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City as Text

Dr. Martha Bradley-Evans' "City as Text" course in the Honors College asks students to engage in experiential learning by walking around and experiencing different places.  Students use their learning portfolios for multiple assignments, including reflecting upon and photographing their walkabouts and building their class projects.

The following reflection prompt is part of the students' class projects.

students

Other Examples:

modern dance workshop

global citizenship

Best Practices:

Some of the best pedagogical practices of this assignment include:

  • Integrative learning:  Asks students to draw on readings and other assignments, their own sensory and personal experiences, and social, political, or cultural issues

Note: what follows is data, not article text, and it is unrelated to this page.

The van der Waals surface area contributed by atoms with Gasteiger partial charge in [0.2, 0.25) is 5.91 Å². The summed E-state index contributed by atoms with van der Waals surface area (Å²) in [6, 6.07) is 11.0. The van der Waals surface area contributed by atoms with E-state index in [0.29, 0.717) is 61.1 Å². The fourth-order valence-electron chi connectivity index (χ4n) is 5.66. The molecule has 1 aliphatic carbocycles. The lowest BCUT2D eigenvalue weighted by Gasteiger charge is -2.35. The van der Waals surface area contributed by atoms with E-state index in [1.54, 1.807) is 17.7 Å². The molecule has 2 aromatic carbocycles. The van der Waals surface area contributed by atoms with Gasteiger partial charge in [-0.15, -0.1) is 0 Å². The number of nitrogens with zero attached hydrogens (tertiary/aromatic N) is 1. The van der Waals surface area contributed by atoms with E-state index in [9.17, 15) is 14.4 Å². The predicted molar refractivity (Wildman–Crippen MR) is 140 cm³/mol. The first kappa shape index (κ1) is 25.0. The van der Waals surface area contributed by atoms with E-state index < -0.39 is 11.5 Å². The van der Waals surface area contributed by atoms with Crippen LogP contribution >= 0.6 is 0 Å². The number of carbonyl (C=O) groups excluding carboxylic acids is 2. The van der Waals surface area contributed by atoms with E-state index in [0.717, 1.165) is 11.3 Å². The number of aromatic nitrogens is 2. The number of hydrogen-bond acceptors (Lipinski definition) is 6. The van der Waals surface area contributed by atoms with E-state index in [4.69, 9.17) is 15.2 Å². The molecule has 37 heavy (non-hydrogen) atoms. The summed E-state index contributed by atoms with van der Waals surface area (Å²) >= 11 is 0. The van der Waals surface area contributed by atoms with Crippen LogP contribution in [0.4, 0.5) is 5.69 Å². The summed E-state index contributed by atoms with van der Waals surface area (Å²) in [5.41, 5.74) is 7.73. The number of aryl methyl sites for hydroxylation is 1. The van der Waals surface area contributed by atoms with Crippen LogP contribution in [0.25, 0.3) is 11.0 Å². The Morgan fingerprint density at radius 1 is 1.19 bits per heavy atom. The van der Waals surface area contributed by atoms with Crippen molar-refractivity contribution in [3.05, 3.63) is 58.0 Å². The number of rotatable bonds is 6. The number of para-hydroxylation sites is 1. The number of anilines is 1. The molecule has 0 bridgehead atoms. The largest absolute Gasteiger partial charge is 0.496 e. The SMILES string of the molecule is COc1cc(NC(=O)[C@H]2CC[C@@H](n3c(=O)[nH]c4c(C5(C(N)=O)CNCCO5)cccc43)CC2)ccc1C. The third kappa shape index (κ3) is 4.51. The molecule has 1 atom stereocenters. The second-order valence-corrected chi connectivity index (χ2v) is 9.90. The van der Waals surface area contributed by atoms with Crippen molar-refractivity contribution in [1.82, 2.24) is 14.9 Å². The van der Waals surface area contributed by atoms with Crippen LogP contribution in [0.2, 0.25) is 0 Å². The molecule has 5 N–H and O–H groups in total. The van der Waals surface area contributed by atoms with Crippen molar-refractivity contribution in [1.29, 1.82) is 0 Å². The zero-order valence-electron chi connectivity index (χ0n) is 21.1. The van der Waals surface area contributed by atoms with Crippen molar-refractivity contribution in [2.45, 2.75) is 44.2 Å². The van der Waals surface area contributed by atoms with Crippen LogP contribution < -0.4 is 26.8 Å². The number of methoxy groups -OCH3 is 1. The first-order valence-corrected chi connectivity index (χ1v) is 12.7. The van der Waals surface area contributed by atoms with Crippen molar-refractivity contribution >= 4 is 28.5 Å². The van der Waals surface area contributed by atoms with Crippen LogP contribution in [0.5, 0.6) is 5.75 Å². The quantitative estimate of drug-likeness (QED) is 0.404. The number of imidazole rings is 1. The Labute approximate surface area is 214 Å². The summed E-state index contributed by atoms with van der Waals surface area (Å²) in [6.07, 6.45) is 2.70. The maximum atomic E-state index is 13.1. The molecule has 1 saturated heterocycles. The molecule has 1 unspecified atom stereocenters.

• Reflection:  This assignment scaffolds reflective questions in a way that leads up to the more advanced concept of reflection on choice, or asking students to deliberate on their selection of a site and creating a narrative around that choice
  • Introduces opportunities for multimedia in a structured way by clearly asking students to record their site on camera and finding maps, photographs, and other documents

Reflection Prompt:

Find a place in the greater Salt Lake Valley that you find compelling, that raises intriguing questions and that will have a certain richness of physical, social, historical and cultural realities for you to study.  You are choosing the primary text you will study through this semester in “City as Text.”   Visit it often as you study and try to understand it.   Bring your camera or sketchbook.  Find maps and photographs.  Use whatever means you can to dig deeper than the surface and understand and interpret this site.

Choose a site. 

Your first step is straightforward but critical.  It is the most important move that you will make in this project.  Choose a place that provokes questions for you and that is interesting enough that you will want to keep studying it for the rest of the semester.  In the spirit of City as Text, this place will be the central text you will be “reading” through a series of analytical approaches to better understand our city.